The riddle of the Garfield telephones washing ashore on French beaches

French environmental activists are trying to solve the riddle of the plastic phones modelled after the cartoon cat Garfield that wash up on Brittany beaches every year.

The riddle of the Garfield telephones washing ashore on French beaches
Plougonvelin, one of the villages where the telephones wash up. Photo: AFP

Last year alone around 200 pieces or entire phones were found on the same 24-kilometre stretch of coast in the Bay of Brest.

They have been arriving there regularly for the past 30 years.

One theory is that a container of the bright orange devices – which today sell for up to 40 euros on eBay – may have fallen from a ship in the 1980s.


Whenever a storm moves the sunken container on the seabed, some phones are released and washed ashore by currents.

But the Paws company that today holds the Garfield licence told FranceInfo news website that it was unaware of any such container containing its products being lost at sea off the French coast.


The fictional cat Garfield was born in 1978 and is hugely popular worldwide. Photo: AFP

A Breton farmer has perhaps lifted the lid a little on the mystery, after telling the Télégramme newspaper that he remembered a container washing ashore in the 1980s that contained Garfield phones.

The remains of a container are still to be seen at the same rocky spot, the paper reported.

But it appears now to be empty of any products and locals believe it cannot be the source of all the phones that wash ashore.

“It never stops,” said Claire Simonin Le Meur, president of local association Viltansoù that conducts regular beach cleaning in the area and which logs the type of waste material that is found.

“At each (beach) clean, we collect three or four telephones, either complete or in pieces,” she told France Info.

The phones, with eyes that open and close when the receiver is lifted or replaced, do not float and are about 30 centimetres long.

They are often in good condition when picked up on the beaches of Plougonvelin and Ploumoguer, near the city of Brest.

Local environmentalists keep them as evidence of ocean pollution.

Their novelty value helps local charities recruit people, particularly youngsters, to take part in their beach cleaning sweeps.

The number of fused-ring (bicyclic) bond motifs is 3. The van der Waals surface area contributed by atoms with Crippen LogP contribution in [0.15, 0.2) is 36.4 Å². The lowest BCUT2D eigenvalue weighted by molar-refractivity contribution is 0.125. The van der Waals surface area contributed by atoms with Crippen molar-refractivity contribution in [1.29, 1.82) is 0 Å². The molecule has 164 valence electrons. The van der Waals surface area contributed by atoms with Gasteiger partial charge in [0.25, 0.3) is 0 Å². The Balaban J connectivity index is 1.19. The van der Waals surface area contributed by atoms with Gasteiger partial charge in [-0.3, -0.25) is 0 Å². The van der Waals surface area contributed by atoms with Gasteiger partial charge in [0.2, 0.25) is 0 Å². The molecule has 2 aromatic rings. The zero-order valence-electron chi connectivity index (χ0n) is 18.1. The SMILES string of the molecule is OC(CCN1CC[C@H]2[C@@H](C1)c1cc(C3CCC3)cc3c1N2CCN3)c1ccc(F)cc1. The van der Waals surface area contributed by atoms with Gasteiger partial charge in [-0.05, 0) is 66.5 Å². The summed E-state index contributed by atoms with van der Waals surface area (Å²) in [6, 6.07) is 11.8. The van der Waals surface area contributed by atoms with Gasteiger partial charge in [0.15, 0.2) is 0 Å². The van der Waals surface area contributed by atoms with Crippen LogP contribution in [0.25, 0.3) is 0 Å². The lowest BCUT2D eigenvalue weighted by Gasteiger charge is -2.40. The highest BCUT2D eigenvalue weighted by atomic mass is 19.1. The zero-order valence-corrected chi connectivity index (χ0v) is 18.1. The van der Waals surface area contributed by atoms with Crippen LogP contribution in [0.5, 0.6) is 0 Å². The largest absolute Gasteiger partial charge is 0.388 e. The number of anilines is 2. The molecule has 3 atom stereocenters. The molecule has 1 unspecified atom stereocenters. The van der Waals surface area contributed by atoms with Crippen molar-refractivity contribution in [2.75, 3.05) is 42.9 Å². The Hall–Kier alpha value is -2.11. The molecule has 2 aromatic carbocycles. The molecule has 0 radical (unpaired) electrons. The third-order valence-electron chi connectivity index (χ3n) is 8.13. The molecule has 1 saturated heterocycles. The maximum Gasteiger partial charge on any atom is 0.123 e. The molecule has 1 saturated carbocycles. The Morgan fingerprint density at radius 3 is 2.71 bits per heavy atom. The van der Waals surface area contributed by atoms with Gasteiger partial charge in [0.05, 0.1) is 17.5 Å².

“The beach sweeps become almost like a treasure hunt,” said Claire Simonin Le Meur.


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Paris faces legal claim over lead pollution from Notre-Dame fire

Paris authorities have been accused of failing to safeguard the health of people living near Notre-Dame cathedral due to lead pollution from a devastating fire two years ago.

Paris faces legal claim over lead pollution from Notre-Dame fire
A complaint has been lodged over lead pollution in Paris from the devastating fire at Notre Dame cathedral Photo: Fabien Barrau | AFP

Local families along with the Paris branch of the CGT trade union and the anti-pollution association Henri Pezerat, have filed the legal complaint alleging city and public health authorities endangered lives.

“Despite the scale of the fire and knowledge about the risk of pollution and contamination… no precaution in particular was taken by the authorities involved for more than three months after the fire,” according to a copy of the complaint seen by AFP.

It says 400 tonnes of lead from the roof of the Gothic masterpiece melted or were dispersed as microparticles over the French capital during the blaze on April 15, 2019.

“Children (in crèches and schools), neighbours and workers have clearly been exposed to the risk of lead” pollution, the complaint adds. “These facts amount to the crime of endangering the lives of others.”

The square in front of the cathedral was closed again to the public in May this year after tests revealed high concentrations of toxic lead particles.

Several months after the fire, city authorities ordered a deep-clean of schools in the area, while children and pregnant women were urged to have blood tests.

The complaint says the city withheld information from school directors and failed to act promptly. It also targets the police department, the culture ministry and regional health authorities.

The efforts of firefighters ensured the great medieval edifice survived the fire despite the collapse of the spire and much of the roof being destroyed.

But the lead risks delayed work on clearing debris and launching the restoration effort for the landmark, which President Emmanuel Macron wants open for visitors in time for the 2024 Olympic Games in Paris.

Investigators have yet to determine the cause of the blaze, but they have said an accident, possibly caused by a short circuit or discarded cigarette butt, remains the most likely explanation.